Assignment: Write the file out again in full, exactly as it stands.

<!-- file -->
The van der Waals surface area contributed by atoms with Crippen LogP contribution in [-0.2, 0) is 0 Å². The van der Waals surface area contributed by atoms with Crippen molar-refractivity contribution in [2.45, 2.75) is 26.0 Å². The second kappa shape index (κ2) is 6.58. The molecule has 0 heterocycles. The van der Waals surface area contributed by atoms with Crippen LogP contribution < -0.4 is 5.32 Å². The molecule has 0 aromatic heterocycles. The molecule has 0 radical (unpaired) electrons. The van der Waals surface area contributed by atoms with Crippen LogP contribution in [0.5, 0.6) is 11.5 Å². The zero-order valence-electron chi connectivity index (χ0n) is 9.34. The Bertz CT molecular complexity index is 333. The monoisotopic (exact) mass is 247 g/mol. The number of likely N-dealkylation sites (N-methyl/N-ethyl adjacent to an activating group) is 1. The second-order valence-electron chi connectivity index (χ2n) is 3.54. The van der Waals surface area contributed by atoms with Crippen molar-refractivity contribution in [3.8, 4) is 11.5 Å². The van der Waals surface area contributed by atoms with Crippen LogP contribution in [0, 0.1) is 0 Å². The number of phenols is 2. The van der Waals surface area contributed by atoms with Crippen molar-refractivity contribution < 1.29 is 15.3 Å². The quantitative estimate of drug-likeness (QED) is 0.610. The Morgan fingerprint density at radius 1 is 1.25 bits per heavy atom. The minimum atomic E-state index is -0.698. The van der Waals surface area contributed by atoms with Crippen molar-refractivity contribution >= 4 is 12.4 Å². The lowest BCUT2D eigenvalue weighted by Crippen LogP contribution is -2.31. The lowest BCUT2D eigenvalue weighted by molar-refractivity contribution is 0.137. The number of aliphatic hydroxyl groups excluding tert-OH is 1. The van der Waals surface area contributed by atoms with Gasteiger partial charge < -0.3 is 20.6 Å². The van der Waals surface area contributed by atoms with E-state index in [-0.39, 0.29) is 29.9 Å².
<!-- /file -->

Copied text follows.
The van der Waals surface area contributed by atoms with Crippen LogP contribution in [-0.2, 0) is 0 Å². The van der Waals surface area contributed by atoms with Crippen molar-refractivity contribution in [2.45, 2.75) is 26.0 Å². The second kappa shape index (κ2) is 6.58. The molecule has 0 heterocycles. The van der Waals surface area contributed by atoms with Crippen LogP contribution < -0.4 is 5.32 Å². The molecule has 0 aromatic heterocycles. The molecule has 0 radical (unpaired) electrons. The van der Waals surface area contributed by atoms with Crippen LogP contribution in [0.5, 0.6) is 11.5 Å². The zero-order valence-electron chi connectivity index (χ0n) is 9.34. The Bertz CT molecular complexity index is 333. The monoisotopic (exact) mass is 247 g/mol. The number of likely N-dealkylation sites (N-methyl/N-ethyl adjacent to an activating group) is 1. The second-order valence-electron chi connectivity index (χ2n) is 3.54. The van der Waals surface area contributed by atoms with Crippen molar-refractivity contribution in [3.8, 4) is 11.5 Å². The van der Waals surface area contributed by atoms with Crippen LogP contribution in [0, 0.1) is 0 Å². The number of phenols is 2. The van der Waals surface area contributed by atoms with Crippen molar-refractivity contribution < 1.29 is 15.3 Å². The quantitative estimate of drug-likeness (QED) is 0.610. The Morgan fingerprint density at radius 1 is 1.25 bits per heavy atom. The minimum atomic E-state index is -0.698. The van der Waals surface area contributed by atoms with Crippen molar-refractivity contribution >= 4 is 12.4 Å². The lowest BCUT2D eigenvalue weighted by Crippen LogP contribution is -2.31. The lowest BCUT2D eigenvalue weighted by molar-refractivity contribution is 0.137. The number of aliphatic hydroxyl groups excluding tert-OH is 1. The van der Waals surface area contributed by atoms with Gasteiger partial charge < -0.3 is 20.6 Å². The van der Waals surface area contributed by atoms with E-state index in [-0.39, 0.29) is 29.9 Å².